Finsch's Bulbul

Finsch's Bulbul

Boy we’re really doing well up to this point, but as you know birding is a great leveller and we can’t keep this hit rate up. But then a Chestnut-rumped Babbler creeps out from the vines overhead and onto our life lists as well – what a cracker with black throat, pale eye and strong chest streaks. I’m feeling like a kid in a candy shop all of the time here and not afraid to admit I’ve had a load of lifers so far – so I’m making a mental note right now to go on a birding holiday more often. This is so much fun! No pressure, great birds, lifers and not just any old lifer but birds that I’ve wanted to see for a long time. And I’ve learnt a lot of calls and had really good looks at loads of birds I’ve seen whilst leading tours but sometimes I don’t get the chance to study birds as much as I’d like on tour. So this is heaven. I walk back to a small stream then, trawling for Crested Partridge, but stumble upon loads of birds bathing and manage to get a photo of Sooty-capped Babbler amongst others. Frustratingly there was probably a jungle-flycatcher here but it disappeared quickly. 

Large Wren-babbler

Still more Chestnut-rumped Babblers and then a Large Wren-babbler calls and I run back to get the others and we have mind-blowing views of it perched out in the open for ages, then circling us and more views. Much better than my last time in southern Thailand. And that was it, as a heavy rain shower ends proceedings here and we get drenched going across the river but the rain stops and we spend the rest of the evening scanning the swiftlets. Think they are all Germain’s but……. Although the view across to the National Park & Mutiara Resort is quite something. A quick bash at night birding drew a blank so we finish for a well deserved hot shower.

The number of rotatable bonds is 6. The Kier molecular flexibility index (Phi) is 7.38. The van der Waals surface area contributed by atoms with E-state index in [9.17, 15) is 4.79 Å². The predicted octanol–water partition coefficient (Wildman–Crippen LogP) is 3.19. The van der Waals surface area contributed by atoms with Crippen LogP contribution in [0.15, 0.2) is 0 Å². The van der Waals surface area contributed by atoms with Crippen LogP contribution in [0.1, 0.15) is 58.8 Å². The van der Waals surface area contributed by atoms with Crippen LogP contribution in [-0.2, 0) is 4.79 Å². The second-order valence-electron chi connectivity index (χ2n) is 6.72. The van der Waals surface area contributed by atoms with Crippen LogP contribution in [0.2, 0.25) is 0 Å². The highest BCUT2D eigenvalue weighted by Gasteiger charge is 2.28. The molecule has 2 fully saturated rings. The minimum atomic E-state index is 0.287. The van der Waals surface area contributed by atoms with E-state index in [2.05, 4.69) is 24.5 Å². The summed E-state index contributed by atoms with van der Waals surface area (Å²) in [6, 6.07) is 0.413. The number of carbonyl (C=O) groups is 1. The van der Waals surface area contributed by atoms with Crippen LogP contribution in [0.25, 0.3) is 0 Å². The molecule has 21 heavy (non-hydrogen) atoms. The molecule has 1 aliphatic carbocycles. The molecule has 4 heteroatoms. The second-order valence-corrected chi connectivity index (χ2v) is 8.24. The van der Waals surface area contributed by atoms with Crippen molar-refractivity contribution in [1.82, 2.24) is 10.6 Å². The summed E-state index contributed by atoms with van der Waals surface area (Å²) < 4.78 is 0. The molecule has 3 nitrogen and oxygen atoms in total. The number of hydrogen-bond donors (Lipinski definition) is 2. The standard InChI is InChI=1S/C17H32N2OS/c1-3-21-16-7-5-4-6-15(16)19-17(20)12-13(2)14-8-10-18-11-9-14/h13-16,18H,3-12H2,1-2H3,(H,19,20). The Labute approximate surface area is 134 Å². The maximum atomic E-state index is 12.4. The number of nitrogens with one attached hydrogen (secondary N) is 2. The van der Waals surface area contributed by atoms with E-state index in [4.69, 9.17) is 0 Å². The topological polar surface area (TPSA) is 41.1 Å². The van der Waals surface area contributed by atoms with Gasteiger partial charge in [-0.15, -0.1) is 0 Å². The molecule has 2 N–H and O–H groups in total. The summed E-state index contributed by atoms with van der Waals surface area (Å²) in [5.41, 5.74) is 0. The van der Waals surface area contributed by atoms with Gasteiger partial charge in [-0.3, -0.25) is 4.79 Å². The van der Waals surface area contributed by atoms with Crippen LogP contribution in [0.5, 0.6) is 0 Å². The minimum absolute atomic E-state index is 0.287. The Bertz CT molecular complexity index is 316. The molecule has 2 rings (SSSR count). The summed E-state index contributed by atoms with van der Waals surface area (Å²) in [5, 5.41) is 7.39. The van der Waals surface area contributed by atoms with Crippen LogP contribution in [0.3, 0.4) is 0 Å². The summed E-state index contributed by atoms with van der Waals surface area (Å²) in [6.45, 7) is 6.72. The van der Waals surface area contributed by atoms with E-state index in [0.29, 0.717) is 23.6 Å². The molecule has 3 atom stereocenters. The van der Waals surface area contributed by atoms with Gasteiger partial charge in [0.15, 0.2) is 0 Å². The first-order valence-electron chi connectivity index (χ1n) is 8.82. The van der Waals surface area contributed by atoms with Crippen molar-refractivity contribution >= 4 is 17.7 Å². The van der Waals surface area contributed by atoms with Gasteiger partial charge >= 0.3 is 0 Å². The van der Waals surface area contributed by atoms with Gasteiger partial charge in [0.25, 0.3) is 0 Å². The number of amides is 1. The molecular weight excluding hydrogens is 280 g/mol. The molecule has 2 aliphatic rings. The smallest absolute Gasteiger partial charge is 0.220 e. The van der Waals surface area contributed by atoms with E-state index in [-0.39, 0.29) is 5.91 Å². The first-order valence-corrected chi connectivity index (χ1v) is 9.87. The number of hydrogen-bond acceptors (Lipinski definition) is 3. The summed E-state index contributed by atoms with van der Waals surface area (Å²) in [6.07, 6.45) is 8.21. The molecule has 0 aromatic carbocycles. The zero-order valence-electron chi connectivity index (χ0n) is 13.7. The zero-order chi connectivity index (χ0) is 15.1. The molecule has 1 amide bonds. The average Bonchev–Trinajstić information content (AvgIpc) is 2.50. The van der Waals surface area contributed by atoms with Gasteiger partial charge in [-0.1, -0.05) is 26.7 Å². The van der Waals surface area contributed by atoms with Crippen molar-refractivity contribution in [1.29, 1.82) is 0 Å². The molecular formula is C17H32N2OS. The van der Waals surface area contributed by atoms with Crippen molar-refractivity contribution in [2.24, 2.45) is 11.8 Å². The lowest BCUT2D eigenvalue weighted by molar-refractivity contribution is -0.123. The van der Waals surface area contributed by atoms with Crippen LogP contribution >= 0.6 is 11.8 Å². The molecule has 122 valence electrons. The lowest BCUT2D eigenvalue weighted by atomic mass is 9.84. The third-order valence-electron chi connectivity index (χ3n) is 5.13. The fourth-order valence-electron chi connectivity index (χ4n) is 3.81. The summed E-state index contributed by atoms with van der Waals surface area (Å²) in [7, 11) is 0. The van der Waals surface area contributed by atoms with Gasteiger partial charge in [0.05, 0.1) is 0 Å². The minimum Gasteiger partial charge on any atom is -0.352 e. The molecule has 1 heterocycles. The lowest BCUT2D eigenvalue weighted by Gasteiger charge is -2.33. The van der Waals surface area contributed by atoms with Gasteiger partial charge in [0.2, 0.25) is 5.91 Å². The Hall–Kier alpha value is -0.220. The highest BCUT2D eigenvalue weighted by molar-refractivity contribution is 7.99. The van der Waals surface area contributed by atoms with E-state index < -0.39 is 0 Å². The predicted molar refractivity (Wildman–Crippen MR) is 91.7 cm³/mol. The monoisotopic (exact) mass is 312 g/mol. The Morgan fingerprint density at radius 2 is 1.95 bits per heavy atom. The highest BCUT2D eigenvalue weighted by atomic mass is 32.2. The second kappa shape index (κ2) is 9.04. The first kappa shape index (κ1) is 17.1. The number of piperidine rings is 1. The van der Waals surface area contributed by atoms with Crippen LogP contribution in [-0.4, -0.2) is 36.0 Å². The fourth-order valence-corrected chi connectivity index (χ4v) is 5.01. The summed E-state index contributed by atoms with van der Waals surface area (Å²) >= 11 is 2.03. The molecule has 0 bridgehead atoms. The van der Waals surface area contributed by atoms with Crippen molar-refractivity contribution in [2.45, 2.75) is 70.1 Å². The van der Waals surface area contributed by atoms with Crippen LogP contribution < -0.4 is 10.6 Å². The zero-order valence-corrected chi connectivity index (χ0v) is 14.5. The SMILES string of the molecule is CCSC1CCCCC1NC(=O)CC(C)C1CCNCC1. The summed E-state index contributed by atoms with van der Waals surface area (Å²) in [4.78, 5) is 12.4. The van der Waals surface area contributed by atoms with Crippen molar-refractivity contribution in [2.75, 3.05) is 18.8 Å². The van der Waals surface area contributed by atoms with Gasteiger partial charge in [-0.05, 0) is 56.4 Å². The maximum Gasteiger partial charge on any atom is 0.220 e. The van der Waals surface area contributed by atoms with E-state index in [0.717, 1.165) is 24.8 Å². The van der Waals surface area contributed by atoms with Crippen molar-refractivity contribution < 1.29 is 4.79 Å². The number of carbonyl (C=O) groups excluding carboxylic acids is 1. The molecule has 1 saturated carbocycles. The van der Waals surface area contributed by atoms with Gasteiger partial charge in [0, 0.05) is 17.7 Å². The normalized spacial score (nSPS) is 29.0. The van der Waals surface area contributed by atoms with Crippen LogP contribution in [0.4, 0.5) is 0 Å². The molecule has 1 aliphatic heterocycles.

Sunday, 8 July 2012

Taman Negara Day 2

Well what a day this turned out to be! My excitement at our first days birding at Taman Negara was kind of overwhelming and I was not disappointed with many classic Asian birds, and we packed a whole weeks highlights into one day. What with a trogon, good kingfisher, 4 broadbills, 3 hornbills, 8 babblers (in their name), excellent woodpeckers, a frogmouth and a Bat Hawk! Yes, my first time in Taman Negara and I guess the top bird guides will probably snigger at that – oh well!

Gould's frogmouth

So we got up and were ready for a full day on the trails by 6am and with first light at 7am it was worth a little blast into the trail that begins beside our cabin. I tried a few owls with no response, and then tried Gould's Frogmouth, but not with much expectation. All of a sudden one responded far off but the trail split into two right next to us and we walked a bit in the direction it had called. Waited. Waited. Another call, this time much closer. I clicked the ipod and bam! It flew right over my head and into the tangle behind me, fortunately a gap in the foliage revealed some eyeshine and there it was, about 30 feet away at eye-level - well my eye-level anyway! Excellent. I fired off a couple quick shots with Lee holding the spotlight but I never manage to get good nightbird photos, so had to settle for a record shot. We were totally ecstatic with that and my first lifer of the day. Then we had a great breakfast to celebrate as the restaurant opened at 7am – and my favourite, pancakes!! Sophy arrived shortly after and we also met another Brit birder, spending a few weeks here Dom, who had some great recent info which certainly helped. In fact we all worked really well as a team, finding each other lifers all day and a great spirit of camaraderie developed very quickly. No pressure, just good birding, and no stone-coloured clothes in the rainforest amongst us!

An Abbott’s Babbler got the ball rolling on the steps of the Mutiara, although I did try stringing it into something else more interesting before playing the call and the bird firing out of the dense undergrowth like a rocket and almost colliding into us. We spent the whole day along the River Trail and probably only walked maybe 3 kilometres along it, so quite easy, a little tricky in places with some steep, slippery sections. We took some food from the breakfast buffet for lunch as there was no way we were coming back for lunch – just too many birds to see. So one of my main reasons for coming here was to get more familiar with the calls, which is working and to really crack the babblers. Well this is easier said than done but with some perseverance and help it turned out to be a good day for that also.